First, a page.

When did you last read fiction? As our attention spans get shorter and shorter, classic works of literature can bring us back to a long-neglected habit; that of spending time with a book, uninterrupted. Choose a graded reader, give it to your students and help them rediscover the joy of staying focused.
Graded Readers: what do they include?
Graded readers are classic works of literature adapted for students of every age and level; each story is approached through pre-reading and post-reading tasks that aim at amplifying the students’ perspectives and exposing them to language structures without explicitly doing so. The books are enriched with illustrations, which help multi-modal learning and provide talking points and stimuli.
From Macbeth to Little Women, our readers’ catalogue covers every level and age. Find them here!
Graded readers are also a great way to cultivate longer attention spans. An average TikTok video lasts 15 seconds and so do Instagram stories—technology has rapidly changed our reading environment and, by large, it has changed the way we read. Deep and focused reading becomes a skill that needs to be honed—and literature becomes the best way to increase our attention span. Make sure that you specify the time students should devote to each task, break down the tasks or their reading into smaller chunks, minimise distractions around them. Lastly, bring in some memory games! They may not improve focus, but they offer an incentive to read carefully.
Below we propose some ideas on ways to incorporate readers in class.
Create a library
The books can form part of a school or class library. Give students time to mingle and flick through the books’ pages and then ask them to choose their read. Then, make a list of books on the wall with students’ names running across the top. Every student has to read a book a week, a certain number per term, or a minimum number over a specified period.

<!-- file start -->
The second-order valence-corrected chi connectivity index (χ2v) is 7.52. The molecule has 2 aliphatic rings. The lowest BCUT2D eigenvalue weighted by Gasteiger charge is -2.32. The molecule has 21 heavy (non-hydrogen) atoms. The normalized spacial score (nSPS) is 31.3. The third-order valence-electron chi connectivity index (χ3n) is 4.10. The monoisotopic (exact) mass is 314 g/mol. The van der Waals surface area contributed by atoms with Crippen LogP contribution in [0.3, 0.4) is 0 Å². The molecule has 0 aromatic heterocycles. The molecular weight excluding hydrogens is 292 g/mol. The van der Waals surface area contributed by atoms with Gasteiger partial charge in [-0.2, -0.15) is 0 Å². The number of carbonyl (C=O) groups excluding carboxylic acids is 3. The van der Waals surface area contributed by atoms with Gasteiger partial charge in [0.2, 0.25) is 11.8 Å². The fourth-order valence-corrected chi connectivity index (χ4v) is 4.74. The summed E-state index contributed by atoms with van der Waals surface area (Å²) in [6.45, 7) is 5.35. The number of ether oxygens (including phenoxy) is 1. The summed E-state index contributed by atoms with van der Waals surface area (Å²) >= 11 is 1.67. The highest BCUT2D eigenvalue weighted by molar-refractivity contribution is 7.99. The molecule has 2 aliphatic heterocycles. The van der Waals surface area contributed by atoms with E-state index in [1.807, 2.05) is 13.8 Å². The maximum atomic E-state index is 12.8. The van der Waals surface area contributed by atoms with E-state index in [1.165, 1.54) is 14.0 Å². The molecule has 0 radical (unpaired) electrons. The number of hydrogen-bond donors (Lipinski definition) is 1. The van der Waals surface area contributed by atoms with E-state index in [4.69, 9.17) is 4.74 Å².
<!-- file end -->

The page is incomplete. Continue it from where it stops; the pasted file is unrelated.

Ask for reviews
Asking your students to review the book they have read, is also a way to check whether they have actually read it. The reviews/recommendations can be in written form or presentations to the whole class. All the books are reused and can be kept for following classes, so stress that students are to take care of the books and not write or draw in them.
Tip: Provide boxes of different coloured adhesive stars. When a student reads a book, they rate it by sticking a star next to it, and under their name: gold for excellent, silver for very good and so on.
Ask for story predictions or alterations
After students have read the beginning of the book, have them predict the type of story.
They can also make predictions based on the cover. Another idea would be, for each chapter as well as towards the end, to write what they imagine will happen next. When they’ve finished the book, they can write alternative endings.
Finally, students can write the story from the perspective of another character. The latter would involve thinking about how the characters feel when they talk about any issues raised in the story or for example, why a character has good or bad traits.
Take one or two characters out of the story and ask students to brainstorm on how the story changes as a result of their absence.
Shuffled chapter titles
Copy the chapters’ titles on pieces of paper and hand them out to students. Then, ask them to put them in order and create their own version of the story based on the titles and their succession!
Tell students that their reader is going to be made into a film. Then, ask them to come up with the actors playing each role as well as create the movie poster that will advertise the film!
If we don’t learn to love books, we don’t read; and if we don’t read widely, we don’t think deeply.